KWR Book Reviews
Susan L. Shirk, China: Fragile Superpower, (New York: Oxford University Press, 2007), 320 pps., $27.00
By Dale Smith
There was a young lady from Niger
To outsiders, China's government long appeared to be monolithic, strong, and unassailable. This impression, fostered by the Chinese government itself, was mostly true in the Mao and Deng eras. An international observer would be making a significant mistake to assume this today. Especially after the 1989 Tiananmen Square massacre, China's Communist Party (which controls government at all levels) suffers from a lack of legitimacy and fears its own people. This weakness and insecurity at the highest levels of the Party translates in pressure to act belligerently to "foreign provocations" related to Japan, Taiwan, and the United States, and feeds back upon itself, as Japan and the U.S. officials and citizens react negatively to bellicose actions and statements.
Susan Shirk's book is an interesting counterpoint to Richard Bush and Michael O'Hanlon's recent book A War like No Other: the Truth about China's Challenge to America. Shirk, a Deputy Assistant Secretary of State during the Clinton administration, has written a book that covers much wider territory than the Bush and O'Hanlon book's focus on the political unification of Taiwan with the mainland government and potential military conflict between China and the U.S. One of the most interesting points Shirk makes is that Mao and Deng, due to the "street cred" they garnered while fighting the Japanese and Kuomintang, took a relaxed attitude towards relations with Japan and Taiwanese reunification, in contrast to the post 1989 period. Both leaders assumed that Taiwan would rejoin the mainland at some future, unspecified time, and were willing to let the situation seek its own level.
Shirk goes beyond the Bush and O'Hanlon analysis of the Taiwan situation by incorporating interviews with experts in China who admit that the Party has effectively lost control of parts of its foreign policy. Some officials and experts in the think tanks that advise the Party are aware that public opinion, driven by the most extreme and opinionated segments of Chinese society, coupled with looser control of the new media which has risen in China, has reduced the Party's freedom of action on Taiwan, Japan, and U.S. issues. Shirk questions the assumption that the Party will fall unless it attacks Taiwan if the latter attempts to move away from the current status quo. She asserts that the silent masses of Chinese people simply want an amicable solution to the Taiwan problem.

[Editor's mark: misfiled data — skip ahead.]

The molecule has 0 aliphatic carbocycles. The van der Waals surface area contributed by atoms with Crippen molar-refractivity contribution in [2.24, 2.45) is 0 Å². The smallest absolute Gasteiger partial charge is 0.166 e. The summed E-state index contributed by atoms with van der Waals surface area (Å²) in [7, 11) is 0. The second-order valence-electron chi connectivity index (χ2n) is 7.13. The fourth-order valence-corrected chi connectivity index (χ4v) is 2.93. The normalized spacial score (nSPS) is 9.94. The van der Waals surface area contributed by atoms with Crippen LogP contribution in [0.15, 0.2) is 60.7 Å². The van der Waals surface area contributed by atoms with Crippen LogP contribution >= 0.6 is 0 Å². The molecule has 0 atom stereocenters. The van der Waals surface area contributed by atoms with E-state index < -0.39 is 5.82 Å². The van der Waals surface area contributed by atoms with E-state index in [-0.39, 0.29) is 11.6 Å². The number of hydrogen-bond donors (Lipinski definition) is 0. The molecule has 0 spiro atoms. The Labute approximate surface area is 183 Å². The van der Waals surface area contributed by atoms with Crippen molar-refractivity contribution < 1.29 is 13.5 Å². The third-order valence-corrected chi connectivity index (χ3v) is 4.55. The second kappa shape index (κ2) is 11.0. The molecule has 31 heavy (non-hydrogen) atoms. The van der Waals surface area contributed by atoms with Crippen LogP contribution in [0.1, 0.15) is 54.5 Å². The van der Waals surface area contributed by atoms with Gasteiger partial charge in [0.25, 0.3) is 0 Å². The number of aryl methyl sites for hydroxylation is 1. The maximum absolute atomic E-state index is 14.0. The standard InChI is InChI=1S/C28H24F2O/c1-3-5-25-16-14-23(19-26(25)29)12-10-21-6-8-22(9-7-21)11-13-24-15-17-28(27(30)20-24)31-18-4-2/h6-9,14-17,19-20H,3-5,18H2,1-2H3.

Her sources for this and other information are analysts who work for government-sponsored think tanks and Party officials, some of whom are not quoted by name for obvious reasons. These interviews give the reader a unique window into what seems to outsiders as the monolithic thinking at the middle and high levels of the Party. These analysts and officials are far more candid when not quoted by name, and readily admit that a less emotional, more pragmatic handling of foreign crises would be better for China.
As Shirk writes, many of China's problems with foreign policy are due to the Party's decision to emphasize nationalism in education and the media in the post-Tiananmen era, in an effort to shore up their legitimacy. Having invoked the tiger, the party now finds that its responses to international events are constrained. Officials who are perceived as "soft" on Japan, Taiwan reunification, and the United States are regularly vilified as traitors, not only in university and other online forums but in the more or less tightly controlled Chinese media. Spurred by the military and media attention, which takes a harder line than the Party prefers, Chinese officials feel forced to make statements in public for domestic reasons which sometimes exacerbate foreign crises and situations. It is noteworthy that attitudes toward Taiwan have hardened considerably in the past 10 years. After an attempt at persuading the Taiwanese government to negotiate in the 1990's was rebuffed, no Chinese leader, expert, or college professor can be seen as anything but adamant that Taiwan accept its status as a province under control of the mainland. Jiang, in particular, contributed to the problems with Taiwan, with his over-reactions to Taiwanese statements.